In Africa and the Middle East, there are also some problematic countries, including South Africa, Israel and Egypt, where cases are rising sharply.

In Israel, one should soon see the effect of the vaccination, they have already vaccinated almost 20% of the population. I don’t assume that 20% of the population already leads to herd immunity, but of course, they vaccinated high-risk groups first and have already reached very high numbers there (of course it takes a while from the time of vaccination until immunity occurs). This should soon have an effect on the number of deaths. The situation is similar in Denmark, where only a small proportion of the population, but all residents of old people’s homes, have been vaccinated.

The Impact of the Vaccine

As mentioned above, about 25 million people worldwide have already been vaccinated, slightly more than half of them with the mRNA vaccines from Pfizer and Moderna. As a result, we now have a lot more safety data. The only serious side effects that have occurred so far have been severe allergic reactions, especially with people who have had severe allergic reactions in the past. There are about 11 cases per 1 million vaccinated. While this is a severe side effect, it can be treated and as far as I know all the people who have had this have recovered within a short time after treatment. So we are not talking about long-term damage. There is also currently nothing to suggest that “normal” allergy sufferers, people who are not prone to anaphylactic reactions, are affected.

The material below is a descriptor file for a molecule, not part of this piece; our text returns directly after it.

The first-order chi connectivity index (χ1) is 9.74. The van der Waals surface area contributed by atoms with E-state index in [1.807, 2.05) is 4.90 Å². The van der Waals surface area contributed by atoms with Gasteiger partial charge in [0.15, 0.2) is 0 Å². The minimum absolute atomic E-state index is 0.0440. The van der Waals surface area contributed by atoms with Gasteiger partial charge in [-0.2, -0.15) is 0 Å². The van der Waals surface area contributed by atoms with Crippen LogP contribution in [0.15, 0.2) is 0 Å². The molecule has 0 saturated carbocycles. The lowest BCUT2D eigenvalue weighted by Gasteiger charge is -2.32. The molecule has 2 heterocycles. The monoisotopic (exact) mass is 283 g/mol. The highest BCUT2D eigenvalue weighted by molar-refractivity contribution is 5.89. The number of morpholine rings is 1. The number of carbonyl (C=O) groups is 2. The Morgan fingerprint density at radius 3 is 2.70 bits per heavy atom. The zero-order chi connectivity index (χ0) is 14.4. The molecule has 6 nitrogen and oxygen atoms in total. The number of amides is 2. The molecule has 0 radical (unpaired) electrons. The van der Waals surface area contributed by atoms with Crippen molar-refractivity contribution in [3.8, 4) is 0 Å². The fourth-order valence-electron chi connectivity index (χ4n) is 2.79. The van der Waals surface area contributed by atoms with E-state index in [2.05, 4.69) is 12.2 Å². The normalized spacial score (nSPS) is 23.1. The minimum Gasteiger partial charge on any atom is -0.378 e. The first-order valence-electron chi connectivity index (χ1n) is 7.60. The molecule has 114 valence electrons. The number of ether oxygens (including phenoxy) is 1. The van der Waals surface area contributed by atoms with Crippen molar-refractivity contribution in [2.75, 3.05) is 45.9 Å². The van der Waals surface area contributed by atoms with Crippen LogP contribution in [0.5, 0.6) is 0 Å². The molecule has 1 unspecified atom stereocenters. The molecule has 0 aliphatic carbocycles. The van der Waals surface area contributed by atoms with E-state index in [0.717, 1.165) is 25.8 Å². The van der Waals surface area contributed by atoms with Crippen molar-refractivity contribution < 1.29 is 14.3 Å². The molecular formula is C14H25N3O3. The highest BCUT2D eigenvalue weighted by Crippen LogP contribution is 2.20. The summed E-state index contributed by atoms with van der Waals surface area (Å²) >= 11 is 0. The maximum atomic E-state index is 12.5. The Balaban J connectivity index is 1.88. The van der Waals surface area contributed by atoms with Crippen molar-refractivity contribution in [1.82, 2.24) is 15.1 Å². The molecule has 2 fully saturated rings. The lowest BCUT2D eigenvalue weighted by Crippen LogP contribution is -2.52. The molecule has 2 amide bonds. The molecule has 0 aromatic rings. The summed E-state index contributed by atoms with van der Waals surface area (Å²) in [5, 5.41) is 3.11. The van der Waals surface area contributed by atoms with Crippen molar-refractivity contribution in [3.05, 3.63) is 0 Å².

By the way, I am asked again and again whether one should be vaccinated if one has autoimmune diseases, is being treated for cancer, takes immunosuppressive medication, etc.. For many situations, there is currently no data (as was also the cases for most other vaccines at the beginning). I assume there will be guidelines soon. What I would recommend is to handle the COVID-19 vaccine like other non-live vaccines (influenza, hepatitis, TBE etc.). If you tolerate them well and they are recommended, you should have no problem with the COVID-19 vaccination. But of course you should always consult with your doctor.

By the way, I have now been vaccinated on Wednesday. How did I feel? About 6 hours after the vaccination, my arm started to hurt slightly at the injection site. After 24 hours it was gone again. I am looking forward to the second dose, which I will receive on January 26.

Stay healthy! And get vaccinated if you have the chance.

Prof. Dr. Florian Krammer